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Perfectionism and specific symptom clusters of depression Caelian, Carmen Frances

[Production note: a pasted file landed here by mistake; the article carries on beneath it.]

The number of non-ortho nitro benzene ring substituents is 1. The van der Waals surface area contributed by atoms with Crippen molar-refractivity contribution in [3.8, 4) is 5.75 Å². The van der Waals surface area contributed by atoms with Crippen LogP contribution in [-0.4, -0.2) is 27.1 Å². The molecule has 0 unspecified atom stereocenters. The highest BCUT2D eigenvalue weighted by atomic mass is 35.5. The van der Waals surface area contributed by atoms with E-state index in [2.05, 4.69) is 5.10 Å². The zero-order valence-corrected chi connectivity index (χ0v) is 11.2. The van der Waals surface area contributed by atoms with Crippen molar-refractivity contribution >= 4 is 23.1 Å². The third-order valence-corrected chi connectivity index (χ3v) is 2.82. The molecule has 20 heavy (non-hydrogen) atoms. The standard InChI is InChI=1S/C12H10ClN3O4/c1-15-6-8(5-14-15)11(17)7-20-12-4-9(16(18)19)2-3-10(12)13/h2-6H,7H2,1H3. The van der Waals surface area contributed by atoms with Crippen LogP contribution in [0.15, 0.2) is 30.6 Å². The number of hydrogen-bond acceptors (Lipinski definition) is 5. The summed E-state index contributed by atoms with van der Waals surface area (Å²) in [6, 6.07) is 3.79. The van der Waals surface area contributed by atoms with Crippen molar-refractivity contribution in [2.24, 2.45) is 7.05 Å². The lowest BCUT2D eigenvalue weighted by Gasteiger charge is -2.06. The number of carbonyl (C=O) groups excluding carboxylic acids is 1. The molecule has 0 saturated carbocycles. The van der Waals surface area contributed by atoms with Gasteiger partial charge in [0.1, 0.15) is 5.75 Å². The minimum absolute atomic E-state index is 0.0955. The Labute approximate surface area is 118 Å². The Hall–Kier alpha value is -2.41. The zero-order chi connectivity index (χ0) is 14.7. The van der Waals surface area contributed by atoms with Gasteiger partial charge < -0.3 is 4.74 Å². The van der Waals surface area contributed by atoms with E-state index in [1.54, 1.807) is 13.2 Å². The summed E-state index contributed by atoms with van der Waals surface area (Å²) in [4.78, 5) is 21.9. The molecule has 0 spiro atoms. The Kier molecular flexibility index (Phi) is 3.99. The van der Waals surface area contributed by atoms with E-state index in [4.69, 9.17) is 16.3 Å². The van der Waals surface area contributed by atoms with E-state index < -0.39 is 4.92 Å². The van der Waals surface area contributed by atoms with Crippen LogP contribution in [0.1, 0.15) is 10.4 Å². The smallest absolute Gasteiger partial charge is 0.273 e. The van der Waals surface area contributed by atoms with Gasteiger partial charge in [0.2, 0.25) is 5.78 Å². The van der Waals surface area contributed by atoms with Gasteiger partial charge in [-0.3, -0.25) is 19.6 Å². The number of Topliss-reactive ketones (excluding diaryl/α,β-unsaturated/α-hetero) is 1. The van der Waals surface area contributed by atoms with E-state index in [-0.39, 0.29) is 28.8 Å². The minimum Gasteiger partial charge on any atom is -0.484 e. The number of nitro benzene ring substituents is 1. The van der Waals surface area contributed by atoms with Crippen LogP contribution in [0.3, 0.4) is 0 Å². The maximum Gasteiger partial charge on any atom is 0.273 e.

The present study aims to clarify relationships between aspects of perfectionism and specific symptom clusters of depression. More specifically, this study examines whether trait perfectionism dimensions (self-oriented, other-oriented, and socially prescribed perfectionism) and/or perfectionistic cognitions tend to be associated with certain types of depressive symptoms. A heterogeneous clinical sample of 75 individuals (39 males, 36 females) completed the Multidimensional Perfectionism Scale (MPS), the Beck Depression Inventory (BDI), and the Minnesota Multiphasic Personality Inventory (MMPI). Additionally, a subclinical sample comprised of 225 individuals (71 males, 154 females) completed the MPS, the Perfectionism Cognitions Inventory (PCI), and the short form of the Multiscore Depression Inventory (SMDI). Our results reveal that socially prescribed perfectionism was significantly associated with depression in both samples. Specifically, this dimension was most strongly related to cognitive and affective depression symptoms, but also to somatic and behavioural symptoms. Additionally, regression analyses indicated that socially prescribed perfectionism was uniquely related to symptoms of low self-esteem, irritability, and hopelessness. Perfectionistic cognitions were also significantly associated with overall levels of depression and with cognitive and affective symptomatology. Furthermore, regression analyses revealed that perfectionistic thinking was uniquely related to symptoms of low self-esteem, guilt, pessimism, irritability, and sad mood. Taken together, these findings reveal that both socially prescribed perfectionism and perfectionistic thinking are relevant to depressive outcomes and are associated primarily with cognitive and affective symptomatology. The results of this study highlight the importance of attempts to further understand the role of perfectionism in depression and of studying multiple facets of depressive phenomena.

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